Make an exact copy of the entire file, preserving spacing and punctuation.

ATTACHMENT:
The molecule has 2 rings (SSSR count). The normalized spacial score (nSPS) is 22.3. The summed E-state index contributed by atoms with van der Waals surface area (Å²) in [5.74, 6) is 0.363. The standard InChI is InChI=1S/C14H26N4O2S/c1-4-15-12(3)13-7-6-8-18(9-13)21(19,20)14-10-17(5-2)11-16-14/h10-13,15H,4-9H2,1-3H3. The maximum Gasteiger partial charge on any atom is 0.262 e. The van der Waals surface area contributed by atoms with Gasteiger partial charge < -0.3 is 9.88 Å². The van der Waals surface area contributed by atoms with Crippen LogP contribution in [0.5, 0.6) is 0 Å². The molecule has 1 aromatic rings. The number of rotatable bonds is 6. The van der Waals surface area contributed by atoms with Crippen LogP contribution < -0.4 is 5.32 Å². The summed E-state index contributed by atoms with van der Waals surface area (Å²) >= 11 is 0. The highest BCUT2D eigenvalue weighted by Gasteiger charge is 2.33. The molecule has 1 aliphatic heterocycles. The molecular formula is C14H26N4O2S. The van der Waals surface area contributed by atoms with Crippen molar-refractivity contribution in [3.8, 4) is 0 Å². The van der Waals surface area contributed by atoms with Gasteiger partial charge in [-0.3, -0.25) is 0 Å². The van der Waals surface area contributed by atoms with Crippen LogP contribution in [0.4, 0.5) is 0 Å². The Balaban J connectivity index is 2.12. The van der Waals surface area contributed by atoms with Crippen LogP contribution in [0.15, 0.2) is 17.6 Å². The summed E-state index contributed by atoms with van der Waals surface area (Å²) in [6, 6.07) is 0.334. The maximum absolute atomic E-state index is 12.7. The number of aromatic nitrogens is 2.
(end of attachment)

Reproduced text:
The molecule has 2 rings (SSSR count). The normalized spacial score (nSPS) is 22.3. The summed E-state index contributed by atoms with van der Waals surface area (Å²) in [5.74, 6) is 0.363. The standard InChI is InChI=1S/C14H26N4O2S/c1-4-15-12(3)13-7-6-8-18(9-13)21(19,20)14-10-17(5-2)11-16-14/h10-13,15H,4-9H2,1-3H3. The maximum Gasteiger partial charge on any atom is 0.262 e. The van der Waals surface area contributed by atoms with Gasteiger partial charge < -0.3 is 9.88 Å². The van der Waals surface area contributed by atoms with Crippen LogP contribution in [0.5, 0.6) is 0 Å². The molecule has 1 aromatic rings. The number of rotatable bonds is 6. The van der Waals surface area contributed by atoms with Crippen LogP contribution < -0.4 is 5.32 Å². The summed E-state index contributed by atoms with van der Waals surface area (Å²) >= 11 is 0. The highest BCUT2D eigenvalue weighted by Gasteiger charge is 2.33. The molecule has 1 aliphatic heterocycles. The molecular formula is C14H26N4O2S. The van der Waals surface area contributed by atoms with Crippen molar-refractivity contribution in [3.8, 4) is 0 Å². The van der Waals surface area contributed by atoms with Gasteiger partial charge in [-0.3, -0.25) is 0 Å². The van der Waals surface area contributed by atoms with Crippen LogP contribution in [0.4, 0.5) is 0 Å². The Balaban J connectivity index is 2.12. The van der Waals surface area contributed by atoms with Crippen LogP contribution in [0.15, 0.2) is 17.6 Å². The summed E-state index contributed by atoms with van der Waals surface area (Å²) in [6, 6.07) is 0.334. The maximum absolute atomic E-state index is 12.7. The number of aromatic nitrogens is 2.